Tag Archives: tweeting about bin Laden

New study on Twitter and Bin Laden death shows how news is done today

The death of Osama bin Laden is considered the biggest story told on Twitter. Now a new study by Georgia Tech and reported in Homeland Security Newswire provides insight into how news is done today, particularly the interplay of Twitter and mainstream media, in informing the world.

The study confirms the understanding the story broke on Twitter with tweets from Keith Urbahn, an aide to former Secretary of Defense Donald Rumsfeld. I don’t know why the study did not include the tweets from the next door neighbor of bin Laden in Abottabad who complained about the helicopters overhead and saying he was going to get out his giant fly swatter. Even though these were undoubtedly the first tweets about the incident, they did not inform of his death.

The interesting thing about this study applies to rumor management–the task that is now the number one priority of crisis communications. The team analyzed 400,000 tweets (using software, of course) and categorized them as “certain” or “uncertain.” That was a way of determining how confident the tweeter was of passing on info that considered to be true. They found that almost immediately 50% of the tweets were certain, meaning the tweeters had high confidence in the accuracy. This was well before there was any TV reports confirming the news.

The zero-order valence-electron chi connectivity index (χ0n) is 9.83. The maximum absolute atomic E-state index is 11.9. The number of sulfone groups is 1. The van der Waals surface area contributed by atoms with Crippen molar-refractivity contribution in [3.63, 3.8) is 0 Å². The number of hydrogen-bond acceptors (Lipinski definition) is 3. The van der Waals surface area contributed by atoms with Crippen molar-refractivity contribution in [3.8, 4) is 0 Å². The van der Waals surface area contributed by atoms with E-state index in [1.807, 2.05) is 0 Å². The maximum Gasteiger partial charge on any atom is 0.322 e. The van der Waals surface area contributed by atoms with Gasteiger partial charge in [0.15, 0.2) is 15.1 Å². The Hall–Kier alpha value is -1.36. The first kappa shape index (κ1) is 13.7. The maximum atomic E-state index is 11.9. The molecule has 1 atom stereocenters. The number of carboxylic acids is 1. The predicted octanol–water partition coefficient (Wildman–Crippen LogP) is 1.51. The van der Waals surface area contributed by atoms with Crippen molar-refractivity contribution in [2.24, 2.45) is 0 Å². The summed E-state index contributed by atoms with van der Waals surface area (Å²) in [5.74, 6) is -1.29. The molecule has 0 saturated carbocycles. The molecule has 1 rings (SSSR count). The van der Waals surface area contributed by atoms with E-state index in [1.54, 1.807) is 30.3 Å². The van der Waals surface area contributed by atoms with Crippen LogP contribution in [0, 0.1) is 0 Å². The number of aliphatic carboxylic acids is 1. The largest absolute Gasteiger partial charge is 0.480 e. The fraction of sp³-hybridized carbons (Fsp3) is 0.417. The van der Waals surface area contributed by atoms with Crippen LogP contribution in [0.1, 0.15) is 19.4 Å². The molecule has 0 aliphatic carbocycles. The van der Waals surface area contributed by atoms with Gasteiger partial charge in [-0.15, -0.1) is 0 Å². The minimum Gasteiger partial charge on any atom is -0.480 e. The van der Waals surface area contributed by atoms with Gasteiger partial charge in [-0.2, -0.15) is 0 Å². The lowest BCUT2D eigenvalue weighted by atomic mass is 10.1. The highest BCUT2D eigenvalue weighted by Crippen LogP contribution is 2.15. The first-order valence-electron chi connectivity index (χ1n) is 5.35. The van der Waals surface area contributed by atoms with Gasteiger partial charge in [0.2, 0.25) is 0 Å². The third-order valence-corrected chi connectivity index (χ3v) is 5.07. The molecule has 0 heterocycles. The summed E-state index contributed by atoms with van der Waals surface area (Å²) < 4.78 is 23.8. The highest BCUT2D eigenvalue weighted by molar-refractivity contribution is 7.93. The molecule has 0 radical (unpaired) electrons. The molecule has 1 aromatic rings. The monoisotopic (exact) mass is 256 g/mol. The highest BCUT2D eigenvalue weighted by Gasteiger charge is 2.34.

Why? How could people be so certain of something so important and so subject to rumor? The researcher concluded this:

“We believe Twitter was so quick to trust the rumors because of who sent the first few tweets,” said Hu. “They came from reputable sources. It’s unlikely that a CBS News producer or New York Times reporter would spread rumors of something so important and risk jeopardizing their reputation. Twitter saw their credentials and quickly believed the news was true.”

So, it comes down to the credibility of the tweeter. Aristotle is still on target (he said of the three proofs in rhetoric, logic, emotion and credibility, the most important was credibility (ethos)).

It’s hard for me to believe, but it is clear that many in crisis communications continue to discount the role of Twitter in this field and in the news world overall. Technology is changing far faster than our minds can adapt to the changes. But this study makes it clear how important Twitter, and for that matter, other social media are in informing the world of important events. Yes, as in my previous post, new ways must be found to verify facts. But despite the technology and sea change, some important things never change and being completely believable is one of those.